The Complicated Relationship Between Efficient and Effective

After reading a post by Bernie Siben, I got to thinking.

Efficiency sometimes gets a bad rap. Efficient means achieving maximum productivity with minimum wasted effort or expense. You can do something wrong very efficiently. Or you can do something right, but do it very inefficiently.

I think the concept is somewhat misunderstood. Consider this math problem:

Let us suppose you are working on a proposal. Two proposal coordinators, who each make $10/hr, could get the proposal together in 20 hours. However, the proposal manager, who is paid $100/hr, could put together the proposal in five hours. Which option is more efficient?

If you said it is more efficient for the proposal manager to do it, you are dead wrong. That’s right, you’re wrong.

It costs $500 for the proposal manager to do it and only $400 for the proposal coordinators to put the proposal together.

Efficiency doesn’t care if the end product is better. It doesn’t care whether it is harder on those poor proposal coordinators. Efficiency only cares about resources.

Effectiveness, on the other hand, cares whether what you are doing will produce the best results. To some degree, all of us are effective. All of our firms are, to some degree, effective.

Efficiency and effectiveness can work together or work against each other.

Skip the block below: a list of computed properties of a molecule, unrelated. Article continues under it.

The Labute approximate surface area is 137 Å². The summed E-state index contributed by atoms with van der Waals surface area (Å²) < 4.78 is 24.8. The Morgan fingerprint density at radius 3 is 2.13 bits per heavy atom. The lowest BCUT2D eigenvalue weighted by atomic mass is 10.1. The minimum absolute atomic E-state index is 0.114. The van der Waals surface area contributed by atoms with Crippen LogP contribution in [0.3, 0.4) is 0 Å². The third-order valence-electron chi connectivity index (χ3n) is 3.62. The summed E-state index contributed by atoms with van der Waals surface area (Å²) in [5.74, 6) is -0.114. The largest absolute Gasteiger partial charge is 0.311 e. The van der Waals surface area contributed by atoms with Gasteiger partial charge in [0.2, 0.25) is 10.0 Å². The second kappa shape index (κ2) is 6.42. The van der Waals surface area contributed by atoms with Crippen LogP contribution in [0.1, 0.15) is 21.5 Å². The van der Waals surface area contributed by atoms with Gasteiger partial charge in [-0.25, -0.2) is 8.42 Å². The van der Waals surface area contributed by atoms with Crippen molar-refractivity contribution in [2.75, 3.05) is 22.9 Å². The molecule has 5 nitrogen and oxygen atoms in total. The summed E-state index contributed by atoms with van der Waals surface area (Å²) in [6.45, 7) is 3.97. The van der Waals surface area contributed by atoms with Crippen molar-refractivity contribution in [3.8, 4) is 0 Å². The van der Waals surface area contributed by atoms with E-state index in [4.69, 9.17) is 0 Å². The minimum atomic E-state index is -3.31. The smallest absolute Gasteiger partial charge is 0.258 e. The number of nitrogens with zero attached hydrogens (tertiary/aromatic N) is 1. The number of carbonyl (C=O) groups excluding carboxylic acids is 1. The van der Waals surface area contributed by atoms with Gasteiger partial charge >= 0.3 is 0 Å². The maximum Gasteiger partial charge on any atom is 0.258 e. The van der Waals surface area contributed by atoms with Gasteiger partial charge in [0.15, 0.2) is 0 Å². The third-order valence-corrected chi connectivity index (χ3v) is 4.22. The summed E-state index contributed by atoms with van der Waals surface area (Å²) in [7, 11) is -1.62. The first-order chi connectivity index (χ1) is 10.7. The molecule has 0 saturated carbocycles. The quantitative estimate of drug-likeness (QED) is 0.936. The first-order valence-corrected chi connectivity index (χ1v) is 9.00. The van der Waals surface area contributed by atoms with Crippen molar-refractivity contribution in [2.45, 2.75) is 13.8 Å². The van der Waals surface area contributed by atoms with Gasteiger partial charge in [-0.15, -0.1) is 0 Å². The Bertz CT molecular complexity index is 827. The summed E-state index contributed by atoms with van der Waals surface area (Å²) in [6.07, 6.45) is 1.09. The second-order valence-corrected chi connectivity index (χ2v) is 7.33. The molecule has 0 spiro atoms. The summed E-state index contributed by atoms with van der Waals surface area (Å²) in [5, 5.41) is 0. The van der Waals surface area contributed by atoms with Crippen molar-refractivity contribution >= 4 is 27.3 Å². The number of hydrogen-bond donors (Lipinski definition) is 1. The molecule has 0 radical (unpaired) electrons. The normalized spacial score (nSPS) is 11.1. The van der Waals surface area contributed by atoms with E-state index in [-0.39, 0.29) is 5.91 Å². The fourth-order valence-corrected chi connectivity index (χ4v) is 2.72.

For example, if your accounting systems aren’t set up effectively, you wont be able to identify your best clients efficiently. Oh, you can still do it. It just might take a while.

On the other hand, because it would be so inefficient to dig into the data and analyze your client base, some might argue that it is not an effective use of time. Inefficiency can cause reluctance.

The degree to which you are effective is based on the proper and efficient execution of the right actions.

Efficiency and effectiveness are both important.

The complaints I hear most often are of A/E/C firms that are doing the wrong things, poorly and inefficiently. Yet, they may be reluctant to change because they have experienced some effectiveness over the years (otherwise, they wouldn’t be in business).

It is true that you should focus more on being effective than efficient. But it is important to understand the relationship between the two.


  1. Twatkins says

    $10/hour? Seriously????

    • Matt Handal says

      I’m just using random numbers here. You should be more shocked at the $100/hour! 🙂

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